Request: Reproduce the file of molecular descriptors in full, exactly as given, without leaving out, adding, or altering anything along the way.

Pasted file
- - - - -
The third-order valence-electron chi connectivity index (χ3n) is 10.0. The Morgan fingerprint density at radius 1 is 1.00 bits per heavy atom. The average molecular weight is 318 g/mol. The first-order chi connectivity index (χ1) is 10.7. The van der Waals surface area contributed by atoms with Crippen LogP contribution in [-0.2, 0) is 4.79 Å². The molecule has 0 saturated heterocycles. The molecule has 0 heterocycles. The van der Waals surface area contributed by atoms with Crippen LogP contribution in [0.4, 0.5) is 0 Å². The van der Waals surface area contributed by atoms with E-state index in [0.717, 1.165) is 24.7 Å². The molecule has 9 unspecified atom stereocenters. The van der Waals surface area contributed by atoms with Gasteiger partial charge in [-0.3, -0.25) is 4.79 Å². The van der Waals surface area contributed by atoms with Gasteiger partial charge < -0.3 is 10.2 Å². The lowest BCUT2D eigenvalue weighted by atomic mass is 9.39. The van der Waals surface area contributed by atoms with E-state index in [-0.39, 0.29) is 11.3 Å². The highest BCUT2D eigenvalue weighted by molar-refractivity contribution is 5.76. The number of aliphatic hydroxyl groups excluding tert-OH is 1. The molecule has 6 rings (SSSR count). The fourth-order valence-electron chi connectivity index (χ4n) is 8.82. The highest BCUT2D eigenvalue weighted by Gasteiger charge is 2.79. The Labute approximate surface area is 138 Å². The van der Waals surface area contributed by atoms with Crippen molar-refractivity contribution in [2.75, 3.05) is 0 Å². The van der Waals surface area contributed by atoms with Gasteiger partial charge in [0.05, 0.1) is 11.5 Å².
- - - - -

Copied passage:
The third-order valence-electron chi connectivity index (χ3n) is 10.0. The Morgan fingerprint density at radius 1 is 1.00 bits per heavy atom. The average molecular weight is 318 g/mol. The first-order chi connectivity index (χ1) is 10.7. The van der Waals surface area contributed by atoms with Crippen LogP contribution in [-0.2, 0) is 4.79 Å². The molecule has 0 saturated heterocycles. The molecule has 0 heterocycles. The van der Waals surface area contributed by atoms with Crippen LogP contribution in [0.4, 0.5) is 0 Å². The van der Waals surface area contributed by atoms with E-state index in [0.717, 1.165) is 24.7 Å². The molecule has 9 unspecified atom stereocenters. The van der Waals surface area contributed by atoms with Gasteiger partial charge in [-0.3, -0.25) is 4.79 Å². The van der Waals surface area contributed by atoms with Gasteiger partial charge < -0.3 is 10.2 Å². The lowest BCUT2D eigenvalue weighted by atomic mass is 9.39. The van der Waals surface area contributed by atoms with E-state index in [-0.39, 0.29) is 11.3 Å². The highest BCUT2D eigenvalue weighted by molar-refractivity contribution is 5.76. The number of aliphatic hydroxyl groups excluding tert-OH is 1. The molecule has 6 rings (SSSR count). The fourth-order valence-electron chi connectivity index (χ4n) is 8.82. The highest BCUT2D eigenvalue weighted by Gasteiger charge is 2.79. The Labute approximate surface area is 138 Å². The van der Waals surface area contributed by atoms with Crippen molar-refractivity contribution in [2.75, 3.05) is 0 Å². The van der Waals surface area contributed by atoms with Gasteiger partial charge in [0.05, 0.1) is 11.5 Å².